But compared to the rabbit breeds mentioned above, snowshoe rabbits run the slowest with speeds reaching only as fast as 27 mph. 


How do rabbits run so fast? 

Much of a rabbit’s speed is credited to its powerful hind legs and long feet. It also helps that their muscles have been refined by evolution, allowing for very agile movements.  


Rabbit Muscles

Similar to human muscles, rabbit muscles are also made of muscle fibers. There are the slow-twitch muscle fibers for stamina and endurance and the fast-twitch muscle fibers for acceleration and speed.

The difference lies in the proportions of these two muscle fibers present in the body, and the kind of fast-twitch muscle fibers rabbits have. 

Rabbit muscles exhibit 45-54% more fast-twitch muscle fibers than slow-twitch muscle fibers as stated by a Canadian zoological study. This high proportion of fast-twitch muscles allow rabbits to sprint as quickly as they do. 

But that’s not all. The kind of fast-twitch muscle fibers that rabbits have are also far from the average. 

Rabbits have fast-twitch glycolytic fibers, the fastest type of fast-twitch muscle. This muscle fiber type can burn energy faster since they draw energy from glucose rather than oxygen. 

With higher proportions of the fastest kind of fast-twitch muscle fiber, it’s no wonder how rabbits can move quicker and run at higher speeds. 


Rabbit Size

Rabbits are not only fast, they are also agile. And for this, their size deserves the credit too. 

As a prey species, a rabbit’s small size serves it well in escaping and hiding. It makes them difficult to be captured.

Being small also enables rabbits to run faster. Small size equals less weight, so less power and time are needed for rabbits to sprint and accelerate.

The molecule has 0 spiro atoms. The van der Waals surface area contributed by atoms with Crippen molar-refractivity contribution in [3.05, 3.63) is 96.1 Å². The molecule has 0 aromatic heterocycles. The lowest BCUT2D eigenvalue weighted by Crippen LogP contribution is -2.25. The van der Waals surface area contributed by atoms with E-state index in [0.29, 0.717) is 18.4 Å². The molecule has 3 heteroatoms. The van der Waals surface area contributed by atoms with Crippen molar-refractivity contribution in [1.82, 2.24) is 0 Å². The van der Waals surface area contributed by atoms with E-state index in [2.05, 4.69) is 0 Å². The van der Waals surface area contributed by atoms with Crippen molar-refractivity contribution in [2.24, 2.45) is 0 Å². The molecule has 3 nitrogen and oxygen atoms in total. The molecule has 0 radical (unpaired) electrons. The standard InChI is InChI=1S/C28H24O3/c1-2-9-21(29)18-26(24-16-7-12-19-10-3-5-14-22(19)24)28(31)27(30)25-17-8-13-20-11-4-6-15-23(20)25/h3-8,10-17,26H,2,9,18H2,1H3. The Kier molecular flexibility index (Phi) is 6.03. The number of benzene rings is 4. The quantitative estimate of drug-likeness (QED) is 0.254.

Rabbit skills

Faced with so many environmental threats throughout their lifetime, it’s only logical for rabbits to have developed skills to adapt, survive, and thrive. 

One of these is the ability to reach their top speeds in a very short amount of time. 

Rabbits don’t need a lot of time to accelerate. This speedy acceleration plays a huge role in rabbits’ ability to outrun their predators and disappear out of sight in a matter of seconds. 

Another impressive skill that rabbits have mastered is the ability to make sharp turnsrunning in zig-zag motionswithout slowing down and losing momentum. 

This is truly impressive as most animals, including humans, fail to successfully execute this. 


Frequently Asked Questions About Rabbit Speed


How do I measure my rabbit’s speed?

You can measure your rabbit’s speed by using distance markers, and a stopwatch to time your rabbit running until it crosses the distance marker. Alternatively, you can also take a video of your rabbit running, stitch together the time it took for it to move from one area to another, and calculate the distance ran. 


How long can a rabbit run at top speed? 

Rabbits can’t sustain running at top speeds for a very long time since the majority of their muscles are made up of fast-twitch muscle fibers—beneficial for sprinting, but not for continuous running. Rabbits are very agile, but they can only run fast enough to escape and hide from their predators.